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Gender-Based Violence

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New Delhi is the rape capital of the world. Rampant sexism, misogyny and gender-based violence in India are enabled by a rigid patriarchy and culturally embedded behaviours that devalue women and the third gender.

India and its lawmakers continue to fail victims of abuse. Women are subjected to violence in the private sphere, public sphere, and the legal sphere -- if they make it that far.

Gender-based violence can take the form of sexual, psychological, and physical abuse; honour killings, sex trafficking, domestic violence, and female genital mutilation.

Women face many barriers in accessing and obtaining justice in physical and sexual abuse cases include societal and family pressures to keep silent, discriminatory police and judicial processes, lack of financial means, and low conviction rates. For many women, their own home is not a safe place. A national family health survey found that between 2015-2016, 33 percent of women had experienced domestic violence including physical, sexual, or emotional. 32 percent of all crimes against women recorded by the police in 2018 were "Cruelty by Husband or His Relatives.” In total, that year, police registered 103, 272 of those cases. Women are subjected to violence both in and outside their homes. New Delhi is the rape capital of the world. Approximately 90 sexual assaults occur per day in India.

In Haryana state, rape cases involving Dalit women and girls, saw only 10 percent of 40 cases end with convictions. In 60 percent of cases, survivors and their families were pressured to settle outside of court.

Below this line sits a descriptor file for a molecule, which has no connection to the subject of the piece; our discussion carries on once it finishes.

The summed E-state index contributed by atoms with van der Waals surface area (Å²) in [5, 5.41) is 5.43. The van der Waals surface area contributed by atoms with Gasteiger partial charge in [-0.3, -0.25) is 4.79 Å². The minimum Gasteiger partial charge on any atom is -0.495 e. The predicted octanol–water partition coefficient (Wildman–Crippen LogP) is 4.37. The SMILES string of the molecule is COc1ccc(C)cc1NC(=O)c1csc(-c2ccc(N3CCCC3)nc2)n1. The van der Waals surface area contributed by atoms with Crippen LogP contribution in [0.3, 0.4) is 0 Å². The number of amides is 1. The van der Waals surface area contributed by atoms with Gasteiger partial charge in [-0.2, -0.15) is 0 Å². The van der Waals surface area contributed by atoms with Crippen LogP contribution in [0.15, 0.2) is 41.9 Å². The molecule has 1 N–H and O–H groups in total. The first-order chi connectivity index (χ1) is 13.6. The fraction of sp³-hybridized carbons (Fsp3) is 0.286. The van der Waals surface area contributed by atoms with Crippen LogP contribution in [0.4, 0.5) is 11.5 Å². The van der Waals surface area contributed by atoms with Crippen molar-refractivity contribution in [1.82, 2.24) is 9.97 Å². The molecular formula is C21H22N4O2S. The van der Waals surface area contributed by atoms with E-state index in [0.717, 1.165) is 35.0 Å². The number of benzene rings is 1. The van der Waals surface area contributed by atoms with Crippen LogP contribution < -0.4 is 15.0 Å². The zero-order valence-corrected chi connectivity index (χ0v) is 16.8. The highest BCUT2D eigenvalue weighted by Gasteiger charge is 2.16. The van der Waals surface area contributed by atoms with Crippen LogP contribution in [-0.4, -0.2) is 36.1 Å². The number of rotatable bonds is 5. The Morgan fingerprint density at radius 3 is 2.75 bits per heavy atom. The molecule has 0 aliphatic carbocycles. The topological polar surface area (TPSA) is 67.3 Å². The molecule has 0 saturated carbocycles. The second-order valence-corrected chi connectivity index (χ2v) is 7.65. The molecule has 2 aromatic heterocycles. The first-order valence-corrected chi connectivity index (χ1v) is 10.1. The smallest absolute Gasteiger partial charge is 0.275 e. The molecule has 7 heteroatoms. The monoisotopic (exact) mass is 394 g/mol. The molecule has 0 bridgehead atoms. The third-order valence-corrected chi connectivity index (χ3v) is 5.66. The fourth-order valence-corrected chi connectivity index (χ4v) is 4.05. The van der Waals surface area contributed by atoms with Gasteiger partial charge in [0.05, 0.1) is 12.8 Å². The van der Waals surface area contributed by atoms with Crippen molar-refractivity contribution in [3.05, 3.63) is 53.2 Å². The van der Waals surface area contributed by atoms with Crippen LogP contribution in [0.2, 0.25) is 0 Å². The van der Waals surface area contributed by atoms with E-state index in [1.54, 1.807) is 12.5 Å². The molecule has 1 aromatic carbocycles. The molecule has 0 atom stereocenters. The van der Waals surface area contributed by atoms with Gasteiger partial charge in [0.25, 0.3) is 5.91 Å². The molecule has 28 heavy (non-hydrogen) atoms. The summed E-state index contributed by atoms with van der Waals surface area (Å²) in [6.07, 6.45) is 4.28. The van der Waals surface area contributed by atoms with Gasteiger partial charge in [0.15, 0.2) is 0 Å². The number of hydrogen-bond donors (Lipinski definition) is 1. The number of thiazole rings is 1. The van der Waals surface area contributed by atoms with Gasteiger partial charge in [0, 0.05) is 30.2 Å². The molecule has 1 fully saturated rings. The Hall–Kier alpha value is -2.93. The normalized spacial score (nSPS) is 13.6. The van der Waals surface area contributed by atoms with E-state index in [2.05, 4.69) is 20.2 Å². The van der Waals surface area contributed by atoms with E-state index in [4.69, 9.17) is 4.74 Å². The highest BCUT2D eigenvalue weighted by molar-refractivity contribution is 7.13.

The horrific 2012 Delhi Gang Rape case sparked protests across the country and caught international attention. 23-year-old Jyoti Singh Pandey, also known as Nirbhaya, was fatally attacked, sexually assaulted, and brutally mutilated by a group of men on a moving bus in a South Delhi neighbourhood. Despite nation-wide protests that have occurred over the years and the introduction of stricter anti-rape laws in 2012, women, especially Dalit women -- who are already more vulnerable to sexual violence, face many challenges obtaining justice.

The report, Justice Denied: Sexual Violence & Intersectional Discrimination, released by Equality Now and Swabhiman Society in 2020 showed that men from dominant castes often target women from the Dalit community and reinforce caste and gender hierarchies. The report found that in Haryana state, rape cases involving Dalit women and girls, saw only 10 percent of 40 cases end with convictions. In 60 percent of cases, survivors and their families were pressured to settle outside of court.

India’s conviction rates are discouraging. Instead of enforcing strict laws in sexual abuse cases, which would empower others to seek justice and change the societal acceptance of gender-based violence, India’s legal system seems to be taking steps backwards.

Recently, Justice Pushpa V Ganediwala’s rulings have made multiple headlines. One including a case where Ganediwala acquitted an accused rapist, stating that it is “highly impossible for a single man to gag the victim and remove her and his clothes at the same time without any scuffle.”

In 2019, BBC News reported on India’s shameful record in the sexual abuse of children. In 2017, “there were 10,221 rapes of children recorded in India. Crimes against children in the country have been steadily rising in recent years.”

BBC News added that the majority of these crimes are committed by people known to the victims such as relatives or neighbours. Despite laws such as The Protection of Children from Sexual Offences Act (POCSO Act), the justice system has failed to protect young girls. Ganediwala’s rulings are not outliers, instead, they show how India silences victims and protects abusers.

The disregard for female life is apparent through the inherent discrimination seen between males and females. Due to the preference of having sons over daughters, heinous practices of femicide and infanticide are still happening in India today. The Times of India predicts that 6.8 million females will be missing by 2030.

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